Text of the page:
Generally, amino acids are the building blocks of proteins. They combine with each other to form proteins. There are two groups of amino acids as non-proteinogenic and proteinogenic. Non-proteinogenic amino acids are not normally incorporated into proteins during the translational process. Some examples of non-proteinogenic amino acids are GABA, L-DOPA, triiodothyronine, and beta alanine. Proteinogenic amino acids, on the other hand, are the amino acids that are incorporated into proteins during translation. In eukaryotes, there are 21 proteinogenic amino acids. Some examples of proteinogenic amino acids are histidine, isoleucine, leucine, lysine, methionine, phenylalanine, threonine, L alanine, valine, etc.
1. Overview and Key Difference
2. What is Beta Alanine
3. What is L Alanine
4. Similarities – Beta Alanine and L Alanine
5. Beta Alanine vs L Alanine in Tabular Form
6. Summary – Beta Alanine vs L Alanine
What is Beta Alanine?
Beta alanine is a non-proteinogenic amino acid. It is a naturally occurring beta amino acid. In beta alanine, the amino group of amino acids is attached to the β carbon rather than the more usual α carbon. The IUPAC name for the beta alanine is 3-aminopropanoic acid. Unlike alpha alanine, beta alanine has no stereocenter. A stereocenter is any point of a molecule bearing different substituents. The interchanging of any two substituents at the stereocenter leads to the formation of stereoisomer.
Though beta alanine is a non-proteinogenic amino acid, it is said to be the precursor to carnosine peptide by rate limitation. Moreover, increasing the amount of beta alanine will increase the total concentration of carnosine in muscles. Carnosine reduces fatigue and helps to develop leaner muscles. People who would like to develop their muscles normally take in beta alanine supplementation to further increase their natural beta alanine storage. As supplementation with beta alanine increases, the carnosine concentration in muscles ultimately increases the muscular work out performance in athletes. Furthermore, beta alanine is also a residue of anserine (dipeptide) and pantothenic acid (vitamin B5).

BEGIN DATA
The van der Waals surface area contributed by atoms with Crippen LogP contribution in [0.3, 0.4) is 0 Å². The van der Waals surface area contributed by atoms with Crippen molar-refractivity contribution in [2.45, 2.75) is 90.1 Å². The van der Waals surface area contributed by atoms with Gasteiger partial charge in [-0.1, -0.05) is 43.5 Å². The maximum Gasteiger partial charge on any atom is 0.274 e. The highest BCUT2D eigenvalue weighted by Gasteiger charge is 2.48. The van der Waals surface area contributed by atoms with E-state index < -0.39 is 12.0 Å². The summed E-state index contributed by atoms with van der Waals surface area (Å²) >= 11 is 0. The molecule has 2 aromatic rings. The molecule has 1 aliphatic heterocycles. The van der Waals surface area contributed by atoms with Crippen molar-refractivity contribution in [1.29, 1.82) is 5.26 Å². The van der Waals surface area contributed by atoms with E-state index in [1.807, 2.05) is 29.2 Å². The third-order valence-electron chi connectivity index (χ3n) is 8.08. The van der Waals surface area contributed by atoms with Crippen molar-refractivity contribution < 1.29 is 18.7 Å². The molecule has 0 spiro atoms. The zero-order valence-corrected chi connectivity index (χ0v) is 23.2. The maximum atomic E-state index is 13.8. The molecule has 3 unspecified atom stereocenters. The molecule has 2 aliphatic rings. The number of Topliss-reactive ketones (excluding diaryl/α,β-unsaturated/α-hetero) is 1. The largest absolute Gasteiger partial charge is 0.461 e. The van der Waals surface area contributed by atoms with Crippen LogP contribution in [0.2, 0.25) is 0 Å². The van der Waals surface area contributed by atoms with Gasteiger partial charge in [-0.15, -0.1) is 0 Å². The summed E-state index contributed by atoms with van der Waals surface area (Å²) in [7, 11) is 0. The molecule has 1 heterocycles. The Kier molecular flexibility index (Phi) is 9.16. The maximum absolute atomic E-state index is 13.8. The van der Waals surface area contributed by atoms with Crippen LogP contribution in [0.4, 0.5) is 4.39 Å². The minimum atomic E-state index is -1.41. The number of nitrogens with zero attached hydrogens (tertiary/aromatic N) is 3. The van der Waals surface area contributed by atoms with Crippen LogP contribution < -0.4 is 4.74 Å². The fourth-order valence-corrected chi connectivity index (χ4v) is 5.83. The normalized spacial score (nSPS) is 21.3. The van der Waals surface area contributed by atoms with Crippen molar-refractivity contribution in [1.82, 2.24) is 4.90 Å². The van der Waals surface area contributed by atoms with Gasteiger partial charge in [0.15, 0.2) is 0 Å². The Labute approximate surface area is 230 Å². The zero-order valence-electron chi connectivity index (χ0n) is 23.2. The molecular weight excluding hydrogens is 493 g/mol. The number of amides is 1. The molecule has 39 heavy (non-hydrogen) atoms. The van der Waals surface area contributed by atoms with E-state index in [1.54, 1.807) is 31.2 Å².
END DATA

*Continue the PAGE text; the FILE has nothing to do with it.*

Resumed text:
What is L Alanine?
L alanine is a proteinogenic amino acid. The L isomer of alanine is the one that is usually incorporated into proteins. L alanine amino acid is only second to leucine in the rate of occurrence. It was proved that L alanine accounts for 7.8 % of the primary structure in a sample of 1150 proteins. On the other hand, D alanine occurs in only polypeptides in some bacterial cell walls. In L alanine, the amino group of amino acids is attached to the usual α carbon. Moreover, it also has stereoisomers.
The IUPAC name of L alanine is 2-aminopropanoic acid. L alanine is a non-essential amino acid. It is normally produced enzymatically from L aspartate using aspartate β decarboxylase. It is the smallest of all amino acids. L alanine has been used as a supplement in cell culture media. Furthermore, L alanine is used as a food additive, an ingredient in infusion solutions, and a precursor for chemical and pharmaceutical products
What are the Similarities Between Beta Alanine and L Alanine?
- Beta alanine and L alanine are two structurally different amino acids.
- They are naturally occurring amino acids.
- Both amino acids have the same molecular formula: C3H7NO2.
- These amino acids have different applications.
What is the Difference Between Beta Alanine and L Alanine?
Beta-alanine is a non-proteinogenic amino acid, while L alanine is a proteinogenic amino acid. Thus, this is the key difference between beta alanine and L alanine. Furthermore, in beta-alanine, the amino group of amino acid is attached to the β carbon, but in L alanine, the amino group of amino acid is attached to the α carbon.
The below infographic presents the differences between beta alanine and L alanine in tabular form for side by side comparison.
Summary – Beta Alanine vs L Alanine
Amino acids are organic molecules that combine to form proteins. Beta alanine and L alanine are two different amino acids. Beta alanine is a non-proteinogenic amino acid, while L alanine is a proteinogenic amino acid. So, this is the key difference between beta alanine and L alanine.
1. McMillen, Matt. “Beta-Alanine: Uses and Risks.” WebMD.
2. “Alpha-Alanine: Overview, Uses, Side Effects, Precautions, Interactions, Dosing and Reviews.” WebMD.